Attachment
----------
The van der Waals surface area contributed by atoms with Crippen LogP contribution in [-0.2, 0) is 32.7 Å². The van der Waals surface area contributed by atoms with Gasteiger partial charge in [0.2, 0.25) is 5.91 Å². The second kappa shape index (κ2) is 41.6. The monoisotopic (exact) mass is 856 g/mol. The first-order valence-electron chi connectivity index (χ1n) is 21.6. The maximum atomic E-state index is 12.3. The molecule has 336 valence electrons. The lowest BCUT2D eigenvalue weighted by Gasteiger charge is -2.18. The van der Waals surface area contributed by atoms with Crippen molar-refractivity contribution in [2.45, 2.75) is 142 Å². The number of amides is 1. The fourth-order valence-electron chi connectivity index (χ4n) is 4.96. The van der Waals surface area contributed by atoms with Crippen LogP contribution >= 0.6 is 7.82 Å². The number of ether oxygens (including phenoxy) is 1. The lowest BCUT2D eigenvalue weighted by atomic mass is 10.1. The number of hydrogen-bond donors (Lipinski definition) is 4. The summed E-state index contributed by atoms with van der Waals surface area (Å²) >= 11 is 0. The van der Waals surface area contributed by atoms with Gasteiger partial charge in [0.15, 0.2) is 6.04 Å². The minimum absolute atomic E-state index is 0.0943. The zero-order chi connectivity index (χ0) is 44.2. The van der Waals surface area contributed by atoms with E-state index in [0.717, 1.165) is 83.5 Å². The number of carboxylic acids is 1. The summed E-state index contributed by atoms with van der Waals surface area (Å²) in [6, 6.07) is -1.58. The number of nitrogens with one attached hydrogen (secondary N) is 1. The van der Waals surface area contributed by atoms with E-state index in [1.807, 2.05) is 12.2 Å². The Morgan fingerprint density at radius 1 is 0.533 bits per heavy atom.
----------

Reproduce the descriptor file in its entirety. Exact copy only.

The van der Waals surface area contributed by atoms with Crippen LogP contribution in [-0.2, 0) is 32.7 Å². The van der Waals surface area contributed by atoms with Gasteiger partial charge in [0.2, 0.25) is 5.91 Å². The second kappa shape index (κ2) is 41.6. The monoisotopic (exact) mass is 856 g/mol. The first-order valence-electron chi connectivity index (χ1n) is 21.6. The maximum atomic E-state index is 12.3. The molecule has 336 valence electrons. The lowest BCUT2D eigenvalue weighted by Gasteiger charge is -2.18. The van der Waals surface area contributed by atoms with Crippen molar-refractivity contribution in [2.45, 2.75) is 142 Å². The number of amides is 1. The fourth-order valence-electron chi connectivity index (χ4n) is 4.96. The van der Waals surface area contributed by atoms with Crippen LogP contribution >= 0.6 is 7.82 Å². The number of ether oxygens (including phenoxy) is 1. The lowest BCUT2D eigenvalue weighted by atomic mass is 10.1. The number of hydrogen-bond donors (Lipinski definition) is 4. The summed E-state index contributed by atoms with van der Waals surface area (Å²) >= 11 is 0. The van der Waals surface area contributed by atoms with Gasteiger partial charge in [0.15, 0.2) is 6.04 Å². The minimum absolute atomic E-state index is 0.0943. The zero-order chi connectivity index (χ0) is 44.2. The van der Waals surface area contributed by atoms with E-state index in [0.717, 1.165) is 83.5 Å². The number of carboxylic acids is 1. The summed E-state index contributed by atoms with van der Waals surface area (Å²) in [6, 6.07) is -1.58. The number of nitrogens with one attached hydrogen (secondary N) is 1. The van der Waals surface area contributed by atoms with E-state index in [1.807, 2.05) is 12.2 Å². The Morgan fingerprint density at radius 1 is 0.533 bits per heavy atom.